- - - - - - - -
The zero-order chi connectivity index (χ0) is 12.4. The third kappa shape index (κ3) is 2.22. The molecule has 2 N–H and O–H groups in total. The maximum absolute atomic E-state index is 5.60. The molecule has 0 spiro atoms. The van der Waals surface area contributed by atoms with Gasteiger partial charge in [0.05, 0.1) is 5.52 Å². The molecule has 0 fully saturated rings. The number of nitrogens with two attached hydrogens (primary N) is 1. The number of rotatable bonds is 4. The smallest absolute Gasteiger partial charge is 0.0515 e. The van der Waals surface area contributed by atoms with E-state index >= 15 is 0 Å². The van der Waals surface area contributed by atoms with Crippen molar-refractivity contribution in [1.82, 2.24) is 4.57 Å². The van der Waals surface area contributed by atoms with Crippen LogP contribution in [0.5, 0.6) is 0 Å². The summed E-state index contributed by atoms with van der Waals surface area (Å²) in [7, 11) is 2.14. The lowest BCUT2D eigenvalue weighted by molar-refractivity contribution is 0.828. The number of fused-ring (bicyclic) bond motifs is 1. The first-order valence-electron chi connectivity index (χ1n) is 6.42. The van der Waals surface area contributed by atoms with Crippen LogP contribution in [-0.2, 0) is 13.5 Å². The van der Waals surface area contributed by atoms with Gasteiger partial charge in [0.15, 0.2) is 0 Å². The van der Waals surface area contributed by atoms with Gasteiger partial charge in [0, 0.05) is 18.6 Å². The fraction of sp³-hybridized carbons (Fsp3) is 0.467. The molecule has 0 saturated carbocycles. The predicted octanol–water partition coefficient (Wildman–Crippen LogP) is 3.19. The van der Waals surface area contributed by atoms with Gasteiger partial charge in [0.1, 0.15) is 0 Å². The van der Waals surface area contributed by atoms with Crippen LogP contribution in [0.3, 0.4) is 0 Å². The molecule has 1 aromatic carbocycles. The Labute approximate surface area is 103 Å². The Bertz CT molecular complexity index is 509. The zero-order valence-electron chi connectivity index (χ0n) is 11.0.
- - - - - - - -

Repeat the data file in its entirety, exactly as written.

The zero-order chi connectivity index (χ0) is 12.4. The third kappa shape index (κ3) is 2.22. The molecule has 2 N–H and O–H groups in total. The maximum absolute atomic E-state index is 5.60. The molecule has 0 spiro atoms. The van der Waals surface area contributed by atoms with Gasteiger partial charge in [0.05, 0.1) is 5.52 Å². The molecule has 0 fully saturated rings. The number of nitrogens with two attached hydrogens (primary N) is 1. The number of rotatable bonds is 4. The smallest absolute Gasteiger partial charge is 0.0515 e. The van der Waals surface area contributed by atoms with E-state index >= 15 is 0 Å². The van der Waals surface area contributed by atoms with Crippen molar-refractivity contribution in [1.82, 2.24) is 4.57 Å². The van der Waals surface area contributed by atoms with Crippen LogP contribution in [0.5, 0.6) is 0 Å². The summed E-state index contributed by atoms with van der Waals surface area (Å²) in [7, 11) is 2.14. The lowest BCUT2D eigenvalue weighted by molar-refractivity contribution is 0.828. The number of fused-ring (bicyclic) bond motifs is 1. The first-order valence-electron chi connectivity index (χ1n) is 6.42. The van der Waals surface area contributed by atoms with Crippen LogP contribution in [-0.2, 0) is 13.5 Å². The van der Waals surface area contributed by atoms with Gasteiger partial charge in [0.15, 0.2) is 0 Å². The van der Waals surface area contributed by atoms with Gasteiger partial charge in [0, 0.05) is 18.6 Å². The fraction of sp³-hybridized carbons (Fsp3) is 0.467. The molecule has 0 saturated carbocycles. The predicted octanol–water partition coefficient (Wildman–Crippen LogP) is 3.19. The van der Waals surface area contributed by atoms with Gasteiger partial charge in [0.1, 0.15) is 0 Å². The van der Waals surface area contributed by atoms with Crippen LogP contribution in [0.3, 0.4) is 0 Å². The molecule has 1 aromatic carbocycles. The Labute approximate surface area is 103 Å². The Bertz CT molecular complexity index is 509. The zero-order valence-electron chi connectivity index (χ0n) is 11.0.